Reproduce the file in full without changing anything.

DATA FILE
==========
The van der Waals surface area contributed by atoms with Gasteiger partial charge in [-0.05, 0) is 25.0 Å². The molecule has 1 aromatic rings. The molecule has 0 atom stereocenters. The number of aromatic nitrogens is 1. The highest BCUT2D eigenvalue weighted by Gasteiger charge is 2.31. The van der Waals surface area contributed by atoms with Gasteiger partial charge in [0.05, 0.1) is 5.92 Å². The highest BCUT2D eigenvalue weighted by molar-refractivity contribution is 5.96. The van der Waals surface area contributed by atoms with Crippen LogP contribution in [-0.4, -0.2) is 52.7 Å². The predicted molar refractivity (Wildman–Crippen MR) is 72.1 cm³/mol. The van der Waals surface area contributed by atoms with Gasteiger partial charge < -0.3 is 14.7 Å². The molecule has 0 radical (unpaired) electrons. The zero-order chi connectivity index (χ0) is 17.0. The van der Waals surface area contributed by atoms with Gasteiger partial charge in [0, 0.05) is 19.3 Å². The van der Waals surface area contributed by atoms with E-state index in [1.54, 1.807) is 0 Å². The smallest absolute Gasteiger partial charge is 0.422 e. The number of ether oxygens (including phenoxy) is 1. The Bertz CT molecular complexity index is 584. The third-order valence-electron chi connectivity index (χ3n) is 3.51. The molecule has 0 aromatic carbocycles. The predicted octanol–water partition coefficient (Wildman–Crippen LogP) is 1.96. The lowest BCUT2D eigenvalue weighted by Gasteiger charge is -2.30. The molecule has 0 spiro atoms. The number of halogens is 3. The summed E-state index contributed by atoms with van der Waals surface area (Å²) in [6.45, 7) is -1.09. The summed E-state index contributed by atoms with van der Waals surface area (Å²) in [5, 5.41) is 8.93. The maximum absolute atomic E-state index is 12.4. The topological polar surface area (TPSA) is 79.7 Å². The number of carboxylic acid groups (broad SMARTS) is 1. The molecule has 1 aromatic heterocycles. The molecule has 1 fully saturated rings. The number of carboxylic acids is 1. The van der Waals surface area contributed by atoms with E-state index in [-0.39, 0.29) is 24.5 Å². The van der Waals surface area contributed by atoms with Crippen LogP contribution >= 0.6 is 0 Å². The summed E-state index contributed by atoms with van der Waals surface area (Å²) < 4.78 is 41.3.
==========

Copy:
The van der Waals surface area contributed by atoms with Gasteiger partial charge in [-0.05, 0) is 25.0 Å². The molecule has 1 aromatic rings. The molecule has 0 atom stereocenters. The number of aromatic nitrogens is 1. The highest BCUT2D eigenvalue weighted by Gasteiger charge is 2.31. The van der Waals surface area contributed by atoms with Gasteiger partial charge in [0.05, 0.1) is 5.92 Å². The highest BCUT2D eigenvalue weighted by molar-refractivity contribution is 5.96. The van der Waals surface area contributed by atoms with Crippen LogP contribution in [-0.4, -0.2) is 52.7 Å². The predicted molar refractivity (Wildman–Crippen MR) is 72.1 cm³/mol. The van der Waals surface area contributed by atoms with Gasteiger partial charge < -0.3 is 14.7 Å². The molecule has 0 radical (unpaired) electrons. The zero-order chi connectivity index (χ0) is 17.0. The van der Waals surface area contributed by atoms with Gasteiger partial charge in [0, 0.05) is 19.3 Å². The van der Waals surface area contributed by atoms with E-state index in [1.54, 1.807) is 0 Å². The smallest absolute Gasteiger partial charge is 0.422 e. The number of ether oxygens (including phenoxy) is 1. The Bertz CT molecular complexity index is 584. The third-order valence-electron chi connectivity index (χ3n) is 3.51. The molecule has 0 aromatic carbocycles. The predicted octanol–water partition coefficient (Wildman–Crippen LogP) is 1.96. The lowest BCUT2D eigenvalue weighted by Gasteiger charge is -2.30. The molecule has 0 spiro atoms. The number of halogens is 3. The summed E-state index contributed by atoms with van der Waals surface area (Å²) in [6.45, 7) is -1.09. The summed E-state index contributed by atoms with van der Waals surface area (Å²) in [5, 5.41) is 8.93. The maximum absolute atomic E-state index is 12.4. The topological polar surface area (TPSA) is 79.7 Å². The number of carboxylic acid groups (broad SMARTS) is 1. The molecule has 1 aromatic heterocycles. The molecule has 1 fully saturated rings. The number of carboxylic acids is 1. The van der Waals surface area contributed by atoms with E-state index in [-0.39, 0.29) is 24.5 Å². The van der Waals surface area contributed by atoms with Crippen LogP contribution >= 0.6 is 0 Å². The summed E-state index contributed by atoms with van der Waals surface area (Å²) < 4.78 is 41.3.